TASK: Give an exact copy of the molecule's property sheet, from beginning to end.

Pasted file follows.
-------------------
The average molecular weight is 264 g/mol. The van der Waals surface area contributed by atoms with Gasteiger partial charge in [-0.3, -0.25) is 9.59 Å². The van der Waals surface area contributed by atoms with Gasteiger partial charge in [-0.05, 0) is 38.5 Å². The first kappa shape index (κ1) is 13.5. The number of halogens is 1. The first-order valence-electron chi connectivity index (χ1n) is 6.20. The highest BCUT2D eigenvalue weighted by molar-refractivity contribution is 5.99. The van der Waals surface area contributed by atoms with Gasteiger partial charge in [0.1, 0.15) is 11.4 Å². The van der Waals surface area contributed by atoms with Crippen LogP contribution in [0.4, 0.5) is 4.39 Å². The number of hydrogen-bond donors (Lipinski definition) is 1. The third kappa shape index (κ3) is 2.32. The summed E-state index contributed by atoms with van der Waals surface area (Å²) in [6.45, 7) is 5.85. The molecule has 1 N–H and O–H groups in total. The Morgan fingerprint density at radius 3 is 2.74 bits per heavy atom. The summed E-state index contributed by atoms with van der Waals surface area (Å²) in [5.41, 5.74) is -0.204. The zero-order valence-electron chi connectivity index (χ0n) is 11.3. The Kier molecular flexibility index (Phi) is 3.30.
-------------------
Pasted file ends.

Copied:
The average molecular weight is 264 g/mol. The van der Waals surface area contributed by atoms with Gasteiger partial charge in [-0.3, -0.25) is 9.59 Å². The van der Waals surface area contributed by atoms with Gasteiger partial charge in [-0.05, 0) is 38.5 Å². The first kappa shape index (κ1) is 13.5. The number of halogens is 1. The first-order valence-electron chi connectivity index (χ1n) is 6.20. The highest BCUT2D eigenvalue weighted by molar-refractivity contribution is 5.99. The van der Waals surface area contributed by atoms with Gasteiger partial charge in [0.1, 0.15) is 11.4 Å². The van der Waals surface area contributed by atoms with Crippen LogP contribution in [0.4, 0.5) is 4.39 Å². The number of hydrogen-bond donors (Lipinski definition) is 1. The third kappa shape index (κ3) is 2.32. The summed E-state index contributed by atoms with van der Waals surface area (Å²) in [6.45, 7) is 5.85. The molecule has 1 N–H and O–H groups in total. The Morgan fingerprint density at radius 3 is 2.74 bits per heavy atom. The summed E-state index contributed by atoms with van der Waals surface area (Å²) in [5.41, 5.74) is -0.204. The zero-order valence-electron chi connectivity index (χ0n) is 11.3. The Kier molecular flexibility index (Phi) is 3.30.